Topic: HIV/AIDS

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Fighters for equity

[Fall 2013 Centennial issue] Tackling two-tier health care With the creation of the Medicare and Medicaid programs in 1965, the United States began its first large-scale experiment with a formal national health system. Almost overnight, it began subsidizing medical care for the…

When infection won't quit

[ Spring/Summer 2010 ] TB, AIDS, and malaria are finding new ways to resist treatment Recent headlines paint an insidious trend in infectious disease. In San Francisco, 60 percent of new HIV infections are drug resistant. In Europe and the U.S., a deadly new form of tuberculosis —…

HIV/AIDS studies in Africa

[Fall 2013 Centennial issue] The School’s fieldwork in HIV/AIDS, which has received support from the President’s Emergency Plan for AIDS Relief (PEPFAR), the National Institutes of Health, the Bill & Melinda Gates Foundation, NIH, and other private philanthropists, is concentrated in three…

Saving lives by the numbers

In the mid-1980s, HSPH biostatistician Stephen Lagakos enthusiastically chatted up colleagues about a new mode of communicating called email. “He wondered if it would be feasible to set up email among all of us who wanted to exchange ideas about how to prevent and…

Infectious diseases & pandemics

[Fall 2013 Centennial issue] Today, noncommunicable diseases account for two-thirds of all deaths globally. But in low-income nations, three largely preventable infectious diseases—lower respiratory infections, diarrheal infections, and HIV/AIDS—are the leading killers, with malaria, tuberculosis, and neonatal infections close behind. And as…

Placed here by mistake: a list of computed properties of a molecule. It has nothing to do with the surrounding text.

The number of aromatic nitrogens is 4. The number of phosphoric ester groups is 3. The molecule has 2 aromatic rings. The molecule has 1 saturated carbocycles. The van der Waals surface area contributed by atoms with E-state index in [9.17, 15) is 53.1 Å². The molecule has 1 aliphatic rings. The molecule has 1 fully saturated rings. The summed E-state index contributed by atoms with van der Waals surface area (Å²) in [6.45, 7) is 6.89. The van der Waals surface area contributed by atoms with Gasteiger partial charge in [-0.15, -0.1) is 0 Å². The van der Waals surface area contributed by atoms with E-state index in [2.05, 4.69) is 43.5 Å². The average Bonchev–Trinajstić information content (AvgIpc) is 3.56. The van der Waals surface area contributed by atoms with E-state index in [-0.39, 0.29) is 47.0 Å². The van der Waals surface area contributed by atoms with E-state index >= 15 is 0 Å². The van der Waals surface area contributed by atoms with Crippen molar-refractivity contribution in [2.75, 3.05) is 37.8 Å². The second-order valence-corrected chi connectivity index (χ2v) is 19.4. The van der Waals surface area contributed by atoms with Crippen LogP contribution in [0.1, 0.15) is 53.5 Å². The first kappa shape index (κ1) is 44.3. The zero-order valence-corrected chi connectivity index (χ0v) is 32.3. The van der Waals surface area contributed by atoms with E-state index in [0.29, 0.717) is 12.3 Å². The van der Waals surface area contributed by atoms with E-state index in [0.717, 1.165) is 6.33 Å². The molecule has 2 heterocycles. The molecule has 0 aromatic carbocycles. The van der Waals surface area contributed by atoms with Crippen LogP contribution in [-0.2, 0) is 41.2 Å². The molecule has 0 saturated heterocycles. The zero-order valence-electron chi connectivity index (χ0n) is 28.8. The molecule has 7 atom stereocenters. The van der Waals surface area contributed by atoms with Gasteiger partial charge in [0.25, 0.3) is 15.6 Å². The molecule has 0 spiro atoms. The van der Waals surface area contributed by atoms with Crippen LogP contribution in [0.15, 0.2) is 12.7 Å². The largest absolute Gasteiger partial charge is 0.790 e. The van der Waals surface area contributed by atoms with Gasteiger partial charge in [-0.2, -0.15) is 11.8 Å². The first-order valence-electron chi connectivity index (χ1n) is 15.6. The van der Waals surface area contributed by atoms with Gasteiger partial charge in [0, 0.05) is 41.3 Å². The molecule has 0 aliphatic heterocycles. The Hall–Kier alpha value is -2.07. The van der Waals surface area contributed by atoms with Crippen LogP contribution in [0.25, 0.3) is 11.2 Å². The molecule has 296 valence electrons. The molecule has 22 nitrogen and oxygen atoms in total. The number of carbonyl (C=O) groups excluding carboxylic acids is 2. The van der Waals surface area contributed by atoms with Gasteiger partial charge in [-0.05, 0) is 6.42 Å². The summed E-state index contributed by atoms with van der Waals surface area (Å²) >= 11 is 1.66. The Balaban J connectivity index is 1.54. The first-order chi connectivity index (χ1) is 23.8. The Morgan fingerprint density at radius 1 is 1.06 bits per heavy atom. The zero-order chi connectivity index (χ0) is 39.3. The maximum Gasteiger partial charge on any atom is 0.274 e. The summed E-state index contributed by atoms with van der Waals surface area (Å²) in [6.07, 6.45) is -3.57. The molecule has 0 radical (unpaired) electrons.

One man's stand against HIV/AIDS

[Fall 2013 Centennial issue] When the Botswana–Harvard AIDS Institute Partnership (BHP) was launched in 1996, the official goal was collaborative research and training between the Republic of Botswana and the Harvard School of Public Health AIDS Initiative. But for Dichaba Siane—a 40-year-old…

AIDS at 30: Hard lessons and hope

[ Spring/Summer 2011 ] Thirty years after the first official reports about HIV/AIDS, we look back on the human devastation and forward to a changed social landscape. The infection has killed more people so far than has any other discrete epidemic, except…

A low-tech way to combat HIV/AIDS

[ Spring 2008 ] The world is finally waking up to male circumcision The Harvard School of Public Health’s Daniel Halperin has been something of a maverick in the field of HIV/AIDS research. A medical anthropologist and an epidemiologist—one who scours populations for clues to what…

Carrying on the quest for an HIV vaccine

Donald Francis, SD ’79, has been in the front lines of the battle against AIDS since 1981 and was one of the first scientists to suggest that the then-mysterious disease was caused by an infectious agent. In the early 1980s, Francis directed…

Dean's message: HIV/AIDS at 30: Turning the corner

[ Spring/Summer 2011 ] Anniversaries compel us to reflect, to take stock, to inquire about how we can better carry out our missions. On the 30th anniversary of the first official report on what would be known as the HIV/AIDS epidemic—published by…